Regular supply of the clean water is among the most basic human needs, as well as an essential part of most industries and food and energy security. Each year, hundreds of billions of dollars are invested in the equipment and facilities, required to abstract, store, treat and distribute water. Such investments, however, have paid scant attention to some of the most important and productive components of water infrastructure: Ecosystems. These are wetlands, forests, grasslands and other natural habitats that maintain the water supply, uphold water quality and guard against water-related hazards such as pollution, storms, floods and droughts.

Just like built infrastructure, natural infrastructure provided by ecosystems in healthy watersheds is a valuable part of the stock of facilities, services and equipment needed to ensure water security for poverty reduction and economic growth.

The key to investing in ecosystem services as natural water infrastructure is understanding their value. Economic valuations of ecosystems are being made increasingly using tried and tested tools for analysis. With ecosystem values in hand, decision makers can then weigh up the costs and benefits of alternate choices for water infrastructure development and operation, with a complete picture of the likely impacts on sustainable development.

Performing ecosystem valuations, especially in ways that encourage whole communities to participate, empowers all stakeholders. Decisions made under these conditions will create consensus on the initiatives that sustain both the environment and livelihoods.

With knowledge gained from ecosystem valuations, priority can be given to projects that combine investments in natural and built infrastructure resulting in more sustainable and climate-resilient outcomes. Incorporating investment in ecosystems into water infrastructure development will be a fundamental building block of the future green economy.

IUCN recommendations:

  • Count ecosystems as water infrastructure: Treat ecosystems as an integral part of the water infrastructure necessary for development, both at basin level and in national accounts. Require valuation of the ecosystem services costs and benefits in investment assessment, including for dams, storage, irrigation and drainage. Base economic planning and investment decisions on analysis of costs and benefits for the full suite of both natural and built infrastructure options.
  • Include ecosystem valuations in water investment decisions: The returns on investment for river basin management should be clear and quantified to better inform decision makers. Apply economic tools to create a business case in which the dividends from investing in river basin management account for the benefits of ecosystems and water security for livelihoods and economic development.
  • Create economic incentives for implementing sustainable basin management: Implementation of sustainable water resources management benefits from economic incentives. Use economic incentives to encourage changes in behaviour needed to implement IWRM. Reward those who manage watersheds sustainably, including by using payments for ecosystem services where appropriate stakeholder participation and water governance is in place.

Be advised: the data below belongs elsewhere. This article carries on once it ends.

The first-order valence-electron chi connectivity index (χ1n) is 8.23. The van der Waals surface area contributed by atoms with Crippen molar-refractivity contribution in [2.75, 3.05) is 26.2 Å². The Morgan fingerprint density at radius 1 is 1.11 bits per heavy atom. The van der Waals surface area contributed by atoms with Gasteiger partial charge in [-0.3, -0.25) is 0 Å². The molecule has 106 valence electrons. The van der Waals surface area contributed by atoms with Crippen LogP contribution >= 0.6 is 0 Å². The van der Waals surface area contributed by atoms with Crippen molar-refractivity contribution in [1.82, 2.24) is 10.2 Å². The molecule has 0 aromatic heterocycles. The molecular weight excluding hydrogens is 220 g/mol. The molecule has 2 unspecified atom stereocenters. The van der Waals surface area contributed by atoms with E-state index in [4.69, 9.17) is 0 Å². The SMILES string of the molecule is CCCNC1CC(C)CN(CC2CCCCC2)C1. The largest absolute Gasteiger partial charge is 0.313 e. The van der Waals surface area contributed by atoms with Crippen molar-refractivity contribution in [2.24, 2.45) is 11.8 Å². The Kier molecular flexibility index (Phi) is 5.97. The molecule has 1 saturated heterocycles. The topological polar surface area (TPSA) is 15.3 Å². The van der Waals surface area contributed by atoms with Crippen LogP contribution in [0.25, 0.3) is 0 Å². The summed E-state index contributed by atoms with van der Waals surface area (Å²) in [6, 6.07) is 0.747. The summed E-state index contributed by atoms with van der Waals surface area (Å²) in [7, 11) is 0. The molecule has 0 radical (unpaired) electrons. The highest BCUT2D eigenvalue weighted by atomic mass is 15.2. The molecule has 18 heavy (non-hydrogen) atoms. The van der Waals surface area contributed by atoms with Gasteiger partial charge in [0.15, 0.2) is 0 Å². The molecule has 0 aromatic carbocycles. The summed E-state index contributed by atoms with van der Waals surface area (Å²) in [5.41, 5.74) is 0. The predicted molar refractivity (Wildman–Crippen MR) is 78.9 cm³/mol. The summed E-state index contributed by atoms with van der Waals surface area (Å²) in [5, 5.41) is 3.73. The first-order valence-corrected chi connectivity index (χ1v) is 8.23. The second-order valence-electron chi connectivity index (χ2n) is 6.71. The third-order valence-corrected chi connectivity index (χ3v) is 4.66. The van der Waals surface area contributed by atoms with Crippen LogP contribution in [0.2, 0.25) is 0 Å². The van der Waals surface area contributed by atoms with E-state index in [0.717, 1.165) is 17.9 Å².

• Mobilise innovative financing for water resource management: Financing for water resources management must be sustainable. Use a sound business case to mobilise innovative financing of water resources management, from governments, the private sector and water users. Make financing available to local initiatives for watershed management through decentralised funds and credit schemes that integrate clean and adequate water for all, ecosystem services, livelihoods and economic development.


South America

To protect its water supply, a utility company in Costa Rica determined that paying incentives to landowners to manage their forests sustainably would be more cost effective than building a filtration plant. Domestic users, also shareholders in the company, pay a small monthly tariff and large bottling companies finance 55% of the costs. Landowners now receive an annual fee to protect their forests, ensuring good water quality downstream.

Southern Africa

In Botswana’s Okavango Delta, tourism businesses and local communities compete for use of the Delta’s natural wealth. An economic valuation of the Delta established its direct, indirect and intrinsic values, and showed that for everyone to benefit, the ecosystem had to function at its optimum. Knowing the value of resources helped stakeholders form a sustainable management plan that protects income and conserves the Delta for the future.

West Africa

Population pressures on the Volta River forced villagers to move closer to the riverbank, increasing pollution and erosion. Planting trees in strip layers stabilized the riverbanks, supplied a steady source of firewood and provided a small income from selling fruit. Even small incentives like these can make a difference. People are now taking ownership of the sustainable management plan, improving the health of the river.